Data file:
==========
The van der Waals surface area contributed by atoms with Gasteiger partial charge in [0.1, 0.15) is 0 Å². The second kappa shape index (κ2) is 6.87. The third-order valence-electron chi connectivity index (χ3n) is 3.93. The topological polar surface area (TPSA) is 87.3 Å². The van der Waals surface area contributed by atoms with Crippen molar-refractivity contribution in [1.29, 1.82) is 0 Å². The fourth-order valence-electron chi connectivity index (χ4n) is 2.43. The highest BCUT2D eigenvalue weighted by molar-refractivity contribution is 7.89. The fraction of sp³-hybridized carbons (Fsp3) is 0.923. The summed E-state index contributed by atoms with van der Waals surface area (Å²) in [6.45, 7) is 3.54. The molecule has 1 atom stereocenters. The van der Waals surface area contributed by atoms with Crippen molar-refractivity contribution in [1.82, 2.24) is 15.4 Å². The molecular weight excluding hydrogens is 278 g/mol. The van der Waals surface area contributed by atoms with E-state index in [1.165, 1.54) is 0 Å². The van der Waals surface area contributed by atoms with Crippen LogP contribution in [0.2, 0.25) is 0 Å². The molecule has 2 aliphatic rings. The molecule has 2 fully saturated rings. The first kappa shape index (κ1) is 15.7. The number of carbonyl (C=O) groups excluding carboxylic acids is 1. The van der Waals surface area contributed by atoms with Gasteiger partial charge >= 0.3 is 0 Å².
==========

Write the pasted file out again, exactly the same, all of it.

The van der Waals surface area contributed by atoms with Gasteiger partial charge in [0.1, 0.15) is 0 Å². The second kappa shape index (κ2) is 6.87. The third-order valence-electron chi connectivity index (χ3n) is 3.93. The topological polar surface area (TPSA) is 87.3 Å². The van der Waals surface area contributed by atoms with Crippen molar-refractivity contribution in [1.29, 1.82) is 0 Å². The fourth-order valence-electron chi connectivity index (χ4n) is 2.43. The highest BCUT2D eigenvalue weighted by molar-refractivity contribution is 7.89. The fraction of sp³-hybridized carbons (Fsp3) is 0.923. The summed E-state index contributed by atoms with van der Waals surface area (Å²) in [6.45, 7) is 3.54. The molecule has 1 atom stereocenters. The van der Waals surface area contributed by atoms with Crippen molar-refractivity contribution in [1.82, 2.24) is 15.4 Å². The molecular weight excluding hydrogens is 278 g/mol. The van der Waals surface area contributed by atoms with E-state index in [1.165, 1.54) is 0 Å². The van der Waals surface area contributed by atoms with Crippen LogP contribution in [0.2, 0.25) is 0 Å². The molecule has 2 aliphatic rings. The molecule has 2 fully saturated rings. The first kappa shape index (κ1) is 15.7. The number of carbonyl (C=O) groups excluding carboxylic acids is 1. The van der Waals surface area contributed by atoms with Gasteiger partial charge >= 0.3 is 0 Å².